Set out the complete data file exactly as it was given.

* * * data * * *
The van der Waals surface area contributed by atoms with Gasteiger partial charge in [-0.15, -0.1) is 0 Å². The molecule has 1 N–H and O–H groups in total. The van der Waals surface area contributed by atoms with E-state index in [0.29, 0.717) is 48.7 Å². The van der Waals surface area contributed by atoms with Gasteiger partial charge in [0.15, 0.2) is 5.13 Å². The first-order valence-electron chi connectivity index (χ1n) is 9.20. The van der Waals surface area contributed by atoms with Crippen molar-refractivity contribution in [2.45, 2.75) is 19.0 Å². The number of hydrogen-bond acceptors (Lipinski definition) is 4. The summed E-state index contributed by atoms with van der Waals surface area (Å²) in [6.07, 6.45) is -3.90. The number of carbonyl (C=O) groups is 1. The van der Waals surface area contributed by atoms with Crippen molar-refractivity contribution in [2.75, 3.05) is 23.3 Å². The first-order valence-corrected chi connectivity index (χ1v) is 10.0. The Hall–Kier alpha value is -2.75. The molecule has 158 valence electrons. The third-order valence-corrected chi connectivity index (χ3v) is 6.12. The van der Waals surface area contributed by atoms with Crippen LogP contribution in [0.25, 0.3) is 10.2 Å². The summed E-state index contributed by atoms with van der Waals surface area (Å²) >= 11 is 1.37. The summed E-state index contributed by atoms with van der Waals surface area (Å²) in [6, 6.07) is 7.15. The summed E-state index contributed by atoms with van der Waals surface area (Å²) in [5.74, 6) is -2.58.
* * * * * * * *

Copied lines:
The van der Waals surface area contributed by atoms with Gasteiger partial charge in [-0.15, -0.1) is 0 Å². The molecule has 1 N–H and O–H groups in total. The van der Waals surface area contributed by atoms with E-state index in [0.29, 0.717) is 48.7 Å². The van der Waals surface area contributed by atoms with Gasteiger partial charge in [0.15, 0.2) is 5.13 Å². The first-order valence-electron chi connectivity index (χ1n) is 9.20. The van der Waals surface area contributed by atoms with Crippen molar-refractivity contribution in [2.45, 2.75) is 19.0 Å². The number of hydrogen-bond acceptors (Lipinski definition) is 4. The summed E-state index contributed by atoms with van der Waals surface area (Å²) in [6.07, 6.45) is -3.90. The number of carbonyl (C=O) groups is 1. The van der Waals surface area contributed by atoms with Crippen molar-refractivity contribution in [2.75, 3.05) is 23.3 Å². The first-order valence-corrected chi connectivity index (χ1v) is 10.0. The Hall–Kier alpha value is -2.75. The molecule has 158 valence electrons. The third-order valence-corrected chi connectivity index (χ3v) is 6.12. The van der Waals surface area contributed by atoms with Crippen LogP contribution in [0.25, 0.3) is 10.2 Å². The summed E-state index contributed by atoms with van der Waals surface area (Å²) >= 11 is 1.37. The summed E-state index contributed by atoms with van der Waals surface area (Å²) in [6, 6.07) is 7.15. The summed E-state index contributed by atoms with van der Waals surface area (Å²) in [5.74, 6) is -2.58.